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August 08, 2011

Defend Sensitive Data from the Biggest Threat: Your Users

By Tony Bradley, Chief Marketing Officer, Zecurion

Advanced Persistent Threat–or APT (News - Alert)–is a new class of cyber attack. Maybe. Call it what you will, authorized users are still the weakest link in the security chain.

According to Tim ‘TK’ Keanini, CTO of nCircle, an APT attack involves patient, skilled, well-funded attackers going after the really big prize. Wikipedia claims that APT is a term “used in reference to a long-term pattern of targeted sophisticated hacking attacks aimed at governments, companies and political activists, and by extension, also to refer to the groups behind these attacks.”

By those descriptions, an APT does seem to be distinct from your off-the -shelf malware attack, but it has become a misused buzzword in the media and a sort of badge of honor for companies that are compromised. Nobody wants to admit their network was infiltrated by a plain old phishing attack, but saying that your company was the victim of an APT almost carries with it a sense of prestige in order to be worthy of the dedication and resources necessary to execute such an attack.

The recent RSA (News - Alert) data breach is an example of how the term is abused, though. RSA initially indicated that it was the victim of an APT, but it was later discovered that RSA was breached through a run-of-the-mill phishing attack using a zero-day exploit against Adobe (News - Alert) Flash.

Anup Ghosh, Founder and Chief Scientist of Invincea, describes the flaw in the APT logic. “We’ve heard in a number of sales meetings over the last year ‘We’re not that concerned with commercial malware–it is the APT stuff that scares us,’ and we shake our heads in disbelief on the car ride back to the airport,” adding, “Don’t they understand that virtually all malware has the potential to damage a company, to pilfer off Intellectual Property, to expose their brand to irreparable harm, to cost them untold millions?”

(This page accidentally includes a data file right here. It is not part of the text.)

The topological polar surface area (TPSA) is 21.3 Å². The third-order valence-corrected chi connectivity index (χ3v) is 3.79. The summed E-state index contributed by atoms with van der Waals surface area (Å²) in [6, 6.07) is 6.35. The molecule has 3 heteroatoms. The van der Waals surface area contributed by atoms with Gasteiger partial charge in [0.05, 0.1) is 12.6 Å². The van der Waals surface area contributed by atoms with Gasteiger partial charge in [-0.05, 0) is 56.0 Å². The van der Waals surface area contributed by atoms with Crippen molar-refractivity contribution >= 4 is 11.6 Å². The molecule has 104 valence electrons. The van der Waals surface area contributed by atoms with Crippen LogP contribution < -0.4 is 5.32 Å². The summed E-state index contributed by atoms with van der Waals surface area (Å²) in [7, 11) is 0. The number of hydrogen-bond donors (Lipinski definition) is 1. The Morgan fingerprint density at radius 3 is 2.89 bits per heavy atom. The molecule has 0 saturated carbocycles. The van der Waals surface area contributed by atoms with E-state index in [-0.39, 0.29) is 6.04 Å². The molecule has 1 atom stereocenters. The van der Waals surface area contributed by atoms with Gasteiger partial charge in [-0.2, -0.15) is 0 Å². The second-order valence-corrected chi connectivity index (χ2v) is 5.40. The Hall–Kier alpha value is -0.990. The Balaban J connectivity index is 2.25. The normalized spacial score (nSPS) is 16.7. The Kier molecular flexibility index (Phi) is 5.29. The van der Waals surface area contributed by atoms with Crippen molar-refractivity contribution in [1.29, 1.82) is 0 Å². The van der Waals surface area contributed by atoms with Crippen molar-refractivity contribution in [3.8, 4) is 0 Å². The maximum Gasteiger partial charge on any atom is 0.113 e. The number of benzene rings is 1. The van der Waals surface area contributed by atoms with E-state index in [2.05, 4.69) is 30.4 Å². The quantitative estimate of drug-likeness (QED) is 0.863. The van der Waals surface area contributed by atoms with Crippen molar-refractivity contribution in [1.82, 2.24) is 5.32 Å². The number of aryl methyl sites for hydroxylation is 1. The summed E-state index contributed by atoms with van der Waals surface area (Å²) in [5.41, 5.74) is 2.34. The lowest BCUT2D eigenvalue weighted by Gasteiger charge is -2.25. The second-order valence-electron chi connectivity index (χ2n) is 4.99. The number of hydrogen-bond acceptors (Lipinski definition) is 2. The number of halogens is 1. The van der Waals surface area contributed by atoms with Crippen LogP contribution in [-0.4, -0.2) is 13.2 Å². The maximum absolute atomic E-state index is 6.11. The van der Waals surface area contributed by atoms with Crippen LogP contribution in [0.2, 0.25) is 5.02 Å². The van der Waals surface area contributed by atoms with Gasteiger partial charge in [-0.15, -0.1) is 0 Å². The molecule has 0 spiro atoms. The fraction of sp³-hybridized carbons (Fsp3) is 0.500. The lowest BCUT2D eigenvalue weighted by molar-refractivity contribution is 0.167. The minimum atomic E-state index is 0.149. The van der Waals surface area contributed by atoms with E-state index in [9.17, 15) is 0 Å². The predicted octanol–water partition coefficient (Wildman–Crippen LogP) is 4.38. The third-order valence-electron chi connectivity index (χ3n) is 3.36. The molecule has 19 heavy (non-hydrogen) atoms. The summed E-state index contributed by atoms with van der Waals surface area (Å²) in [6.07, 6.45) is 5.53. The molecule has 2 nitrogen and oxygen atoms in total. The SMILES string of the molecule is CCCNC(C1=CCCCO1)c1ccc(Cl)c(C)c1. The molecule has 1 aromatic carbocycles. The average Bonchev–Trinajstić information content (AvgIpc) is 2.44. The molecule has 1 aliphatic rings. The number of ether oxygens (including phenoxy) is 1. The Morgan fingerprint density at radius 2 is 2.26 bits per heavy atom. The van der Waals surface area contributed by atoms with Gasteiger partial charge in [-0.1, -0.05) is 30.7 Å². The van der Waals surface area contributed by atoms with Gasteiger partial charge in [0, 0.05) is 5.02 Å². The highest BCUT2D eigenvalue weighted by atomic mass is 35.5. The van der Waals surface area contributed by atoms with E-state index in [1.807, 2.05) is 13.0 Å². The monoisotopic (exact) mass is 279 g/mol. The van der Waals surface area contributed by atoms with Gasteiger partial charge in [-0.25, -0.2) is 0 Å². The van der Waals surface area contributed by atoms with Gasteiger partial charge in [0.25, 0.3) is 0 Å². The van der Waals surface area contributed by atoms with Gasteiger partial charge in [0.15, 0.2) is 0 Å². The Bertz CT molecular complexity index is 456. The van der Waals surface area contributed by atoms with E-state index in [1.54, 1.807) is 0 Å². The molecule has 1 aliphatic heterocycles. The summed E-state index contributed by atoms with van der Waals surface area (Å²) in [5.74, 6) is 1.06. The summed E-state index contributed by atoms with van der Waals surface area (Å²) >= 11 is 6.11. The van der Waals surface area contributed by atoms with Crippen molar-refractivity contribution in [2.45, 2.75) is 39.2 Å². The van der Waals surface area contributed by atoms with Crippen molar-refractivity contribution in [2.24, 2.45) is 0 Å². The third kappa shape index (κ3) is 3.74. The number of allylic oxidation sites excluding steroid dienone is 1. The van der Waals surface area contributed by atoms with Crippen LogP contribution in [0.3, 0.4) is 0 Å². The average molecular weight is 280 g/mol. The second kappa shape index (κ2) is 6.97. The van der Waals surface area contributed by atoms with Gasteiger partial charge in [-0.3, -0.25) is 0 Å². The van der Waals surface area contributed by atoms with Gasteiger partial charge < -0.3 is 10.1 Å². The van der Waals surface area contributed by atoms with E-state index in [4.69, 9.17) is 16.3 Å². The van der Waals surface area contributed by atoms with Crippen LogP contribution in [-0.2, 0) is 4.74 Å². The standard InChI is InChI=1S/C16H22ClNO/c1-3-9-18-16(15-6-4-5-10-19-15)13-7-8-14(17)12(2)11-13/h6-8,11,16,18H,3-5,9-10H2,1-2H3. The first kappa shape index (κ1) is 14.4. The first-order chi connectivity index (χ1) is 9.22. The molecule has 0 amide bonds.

As Ghosh explains, “The reality is, the security industry needs to protect the network from the user and the user from him or herself. Educating the user just isn’t enough. The security industry is without a doubt stuck in a wash-rinse-repeat cycle, waiting for an attack to happen before anyone jumps into action.”

To take it a step further–it doesn’t really matter if the attack is a simple phishing attack, a traditional penetration of the network through hacking, or a more insidious Advanced Persistent Threat. In most of these cases, confidential or sensitive data is leaving the network using the context and permissions of an authorized user. What organizations need is a tool in place to monitor outbound traffic and communications and prevent data from being leaked by any means–accidental, intentional, or ‘APT.’

The bottom line is that whether APT is the next great threat to computer security or just a cool marketing buzzword is almost irrelevant. What matters is that information tends to leave the network through a user whether it is intentional, accidental, or the result of an attack or compromise.

To protect data against the weakest link, IT and security admins need to have DLP (data loss prevention) tools at the network perimeter to monitor and analyze outbound traffic and block sensitive or confidential data from leaving the network.

Tony Bradley is the Chief Marketing Officer for Zecurion (News - Alert)�a company focused on data protection and data loss prevention (DLP). To read more of Tony's articles, please visit his columnist page.

Edited by Rich Steeves
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